FOR a listener, one of those great moments in a concert is when it feels as though you are the only person in the audience, and as if the musicians are playing just for you.
On early Thursday evening, that was more than a feeling for me. I was the sole audience member as acclaimed flautist Sally Walker peeled off notes that floated towards the heavens in Christ Church Cathedral.
We were participating in a 1:1 Concert, an idea that sprouted in Germany before the pandemic, but has spread to nine countries since COVID-19 has shut down venues and decimated cultural life. It is an idea that has flourished because of the times.
Mozart once declared, "The music is not in the notes, but in the silence in between."
However, for musicians around the world, since March, the silence has contained nothing but the sound of livelihoods suspended. For audiences, the silence rings with a sad emptiness, as they are denied the live music they love.
The one-to-one concerts are filling that silence. Each concert involves one musician playing for one listener for 10 minutes at a COVID-safe distance.
As Ms Walker explained, the concerts were "a way of reclaiming that performer-audience nexus".
Sally Walker lives in Newcastle, but she has studied and performed around the world, as well as lecture at the Australian National University in Canberra. When the pandemic took hold, the opportunities for Ms Walker to play for an audience dried up.
"I lost half my income in four days, as I was cancelled by 20 different organisations," she recalled.
"Musicians were feeling disempowered."
Sally Walker considered herself more fortunate than many performers, still having her contract with the ANU, so she tried to find a way to help others - and to bring back the music.
She was aware of the 1:1 Concert idea, because her friend and fellow flautist, Stephanie Winker, was one of its founders. So Ms Walker contacted her friend in Germany, proposing to set up 1:1 Concerts in Australia, as there were many musicians here who were "COVID concert hall refugees".
The idea is taking hold in Australia, with about 20 musicians participating in not just Newcastle, but a number of the capital cities.
A 1:1 Concert is the musical version of a blind date or mystery flight. You book online, then you receive details about the venue. That can vary from a garden or bush setting to a chiropractor's clinic - or Christ Church Cathedral. You don't know who is going to play for you, or what you are going to hear. The musician decides that once they see you.
As the weather soured outside Christ Church Cathedral, I was escorted into the historic building by a host, Jose, who encouraged me to "open your mind, open your heart". He guided me to the Warrior's Chapel, where, sitting with her flute resting in her lap and wearing a serene smile, Sally Walker was.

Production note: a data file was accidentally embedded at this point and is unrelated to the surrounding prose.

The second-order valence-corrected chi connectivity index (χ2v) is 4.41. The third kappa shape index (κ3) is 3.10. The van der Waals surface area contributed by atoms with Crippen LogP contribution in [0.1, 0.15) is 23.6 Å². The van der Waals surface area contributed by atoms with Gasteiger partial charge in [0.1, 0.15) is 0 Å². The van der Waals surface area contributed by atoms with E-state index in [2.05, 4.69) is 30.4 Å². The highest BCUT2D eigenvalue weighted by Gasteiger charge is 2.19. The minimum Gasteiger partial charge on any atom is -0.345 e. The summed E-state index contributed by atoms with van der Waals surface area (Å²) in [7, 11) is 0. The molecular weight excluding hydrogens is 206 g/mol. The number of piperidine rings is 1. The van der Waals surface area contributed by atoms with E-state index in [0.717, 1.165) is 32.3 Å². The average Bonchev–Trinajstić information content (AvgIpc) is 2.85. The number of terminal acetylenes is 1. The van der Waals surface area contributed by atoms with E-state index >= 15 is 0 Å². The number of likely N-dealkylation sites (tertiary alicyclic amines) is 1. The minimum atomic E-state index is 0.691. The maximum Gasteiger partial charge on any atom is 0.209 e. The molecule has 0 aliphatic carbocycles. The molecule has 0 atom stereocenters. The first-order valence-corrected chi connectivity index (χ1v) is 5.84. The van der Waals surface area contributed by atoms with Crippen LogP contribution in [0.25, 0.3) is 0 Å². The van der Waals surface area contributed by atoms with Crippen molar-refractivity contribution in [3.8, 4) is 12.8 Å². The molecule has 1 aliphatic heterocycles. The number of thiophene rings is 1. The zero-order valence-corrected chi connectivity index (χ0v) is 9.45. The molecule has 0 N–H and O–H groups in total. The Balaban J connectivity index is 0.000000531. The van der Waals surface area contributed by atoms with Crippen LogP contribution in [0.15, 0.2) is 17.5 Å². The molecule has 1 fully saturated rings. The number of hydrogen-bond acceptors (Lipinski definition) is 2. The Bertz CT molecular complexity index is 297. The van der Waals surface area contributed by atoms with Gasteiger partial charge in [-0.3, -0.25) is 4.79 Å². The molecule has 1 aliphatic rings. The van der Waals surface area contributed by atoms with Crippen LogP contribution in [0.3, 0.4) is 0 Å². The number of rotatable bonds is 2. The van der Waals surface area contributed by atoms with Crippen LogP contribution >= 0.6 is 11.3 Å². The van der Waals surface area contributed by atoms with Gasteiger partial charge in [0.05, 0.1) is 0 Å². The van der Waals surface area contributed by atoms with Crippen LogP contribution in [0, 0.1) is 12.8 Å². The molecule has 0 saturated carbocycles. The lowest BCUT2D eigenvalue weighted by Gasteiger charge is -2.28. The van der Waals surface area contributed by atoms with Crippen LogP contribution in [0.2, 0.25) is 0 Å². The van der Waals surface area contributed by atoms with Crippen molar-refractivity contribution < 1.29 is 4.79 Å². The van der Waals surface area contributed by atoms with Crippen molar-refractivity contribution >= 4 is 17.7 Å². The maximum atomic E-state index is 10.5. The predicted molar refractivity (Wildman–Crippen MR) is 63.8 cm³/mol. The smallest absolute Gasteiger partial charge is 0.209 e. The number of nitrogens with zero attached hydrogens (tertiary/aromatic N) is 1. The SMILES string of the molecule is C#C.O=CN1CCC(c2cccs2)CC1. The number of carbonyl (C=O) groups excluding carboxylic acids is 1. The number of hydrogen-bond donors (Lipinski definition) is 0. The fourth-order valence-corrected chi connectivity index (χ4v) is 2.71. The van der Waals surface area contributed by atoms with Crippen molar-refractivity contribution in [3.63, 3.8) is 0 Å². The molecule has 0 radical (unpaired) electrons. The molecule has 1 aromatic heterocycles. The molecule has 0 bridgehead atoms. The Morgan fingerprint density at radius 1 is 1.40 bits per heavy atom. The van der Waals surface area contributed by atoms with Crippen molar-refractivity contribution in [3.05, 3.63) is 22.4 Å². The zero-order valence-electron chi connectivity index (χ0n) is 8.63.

There was to be no talking. We just looked at each other. So Mozart was right. The music is in the silence.
"I feel like I'm accessing the listener, and what they want me to know about themselves," Sally said later. "I am witness to their releasing of something."
After a minute, she stood and began playing. Sally had made her selection for me.
"I felt that it was noisy outside with the storm, and, when you arrived, I could see you were making an effort to calm yourself down," she explained. "So I wanted to play something that was very grounding."
The honeyed walls of the Warrior's Chapel were suddenly blooming with J.S. Bach's Sonata for Solo Flute BWV 1013.
"I wanted to give you something with a very meaningful, spiritual journey," Walker said.
It was one of the most spiritual musical journeys I had ever encountered. We may have been physically distanced, but in so many others ways, there was a closeness, an intimacy, that you could usually only dream of as a listener.
I could hear Ms Walker's breaths creating that extraordinary music. I could watch her fingers dancing.
And she was watching me: "It's an intense exchange because I can read my listener, I can see whether they are connecting or not."
Her playing seemingly lulled the storm and stopped time. Then the spell was broken, and the 10 minutes were gone. Again, no words. I was escorted out of the chapel. Outside, you can write a letter to the performer. The concert series' youngest listener, a seven-year-old girl, wrote, "I felt happy. I loved it."
You can also say "thank you" by making a donation to the Freelance Artist Relief Australia, for these musicians are playing to help fellow performers out of work. As Sally Walker pointed out, musicians were often the first to raise funds for others, but "we're not so good at speaking up and saying, 'We need help'".
Sally Walker said one of her listeners became very emotional, because, as she later told the flautist, "It's the first time I've realised you can't play concerts, and you have no audience".
The 1:1 Concerts and the COVID experience have also changed the way Sally Walker views what she does, and who she plays for.
"Now my focus is not on dazzling or impressing the audience," she said. "It's to connect with that one listener, and to ensure there is a connection."
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